Tuesday, June 01, 2004

Richard Clarke Talks Cybersecurity and JELL-O

When former White House counterterrorism and cybersecurity czar Richard Clarke testified before the independent commission investigating the 9/11 attacks that the US government could and should have done a better job preventing the attacks, he became a lightning rod for both praise and criticism. In the days following his testimony, Clarke's book Against All Enemies, quickly jumped to the top of the bestseller list.

Clarke retired after the February 2003 release of the US National Strategy to Secure Cyberspace, which signaled the transfer of responsibility for cybersecurity from the White House to the US Department of Homeland Security (DHS), which was still not fully operational at the time. He is now chairman of Good Harbor Consulting, a security consulting firm. He agreed to share his views about what those responsible for bettering network security are doing right—and wrong—with IEEE Security & Privacy shortly after his 9/11 testimony.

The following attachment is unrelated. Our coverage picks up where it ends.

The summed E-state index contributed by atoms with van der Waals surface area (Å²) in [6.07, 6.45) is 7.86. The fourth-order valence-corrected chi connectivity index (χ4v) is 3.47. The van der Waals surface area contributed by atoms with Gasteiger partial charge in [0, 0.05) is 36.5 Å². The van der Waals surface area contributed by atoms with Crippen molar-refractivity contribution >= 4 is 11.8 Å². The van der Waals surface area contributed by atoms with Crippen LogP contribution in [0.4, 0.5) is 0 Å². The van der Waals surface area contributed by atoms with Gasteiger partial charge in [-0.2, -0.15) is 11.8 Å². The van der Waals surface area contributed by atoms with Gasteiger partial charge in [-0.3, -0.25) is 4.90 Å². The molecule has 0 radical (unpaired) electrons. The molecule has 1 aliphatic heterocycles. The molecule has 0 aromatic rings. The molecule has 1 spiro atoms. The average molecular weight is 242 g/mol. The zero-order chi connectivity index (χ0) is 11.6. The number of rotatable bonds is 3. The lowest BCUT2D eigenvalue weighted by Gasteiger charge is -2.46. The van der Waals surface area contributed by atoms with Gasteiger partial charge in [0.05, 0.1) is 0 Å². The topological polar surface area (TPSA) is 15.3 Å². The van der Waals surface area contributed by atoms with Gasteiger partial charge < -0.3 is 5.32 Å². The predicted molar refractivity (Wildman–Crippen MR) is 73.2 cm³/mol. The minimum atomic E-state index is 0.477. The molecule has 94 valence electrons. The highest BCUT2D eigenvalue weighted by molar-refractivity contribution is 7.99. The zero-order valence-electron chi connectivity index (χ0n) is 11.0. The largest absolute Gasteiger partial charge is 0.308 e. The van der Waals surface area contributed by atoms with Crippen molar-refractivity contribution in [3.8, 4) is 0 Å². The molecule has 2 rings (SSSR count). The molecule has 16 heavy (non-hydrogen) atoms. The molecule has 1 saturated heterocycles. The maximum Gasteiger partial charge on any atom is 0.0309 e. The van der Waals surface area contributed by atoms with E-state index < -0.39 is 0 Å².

" You cannot straight-line the kind of problems we've had in cyberspace and say that's all that's ever going to happen. "

" I do think that in the area of privacy and password protection, the government is not doing its job. "

" Without systems that allow you to have real authentication and identity management, systems that contain files that have information about you—if they're only protected by passwords—aren't protected at all. How often do you find anybody using identity management authentication systems? Not very often. Even if you require an eight-digit password, you can run LOphtcrack and get into anybody's eight-digit password in a matter of minutes. What I say to people—and this stuns them—is that if all you have protecting your information is a password, you might as well publish it in TheNew York Times. "

His Exclusive Interview

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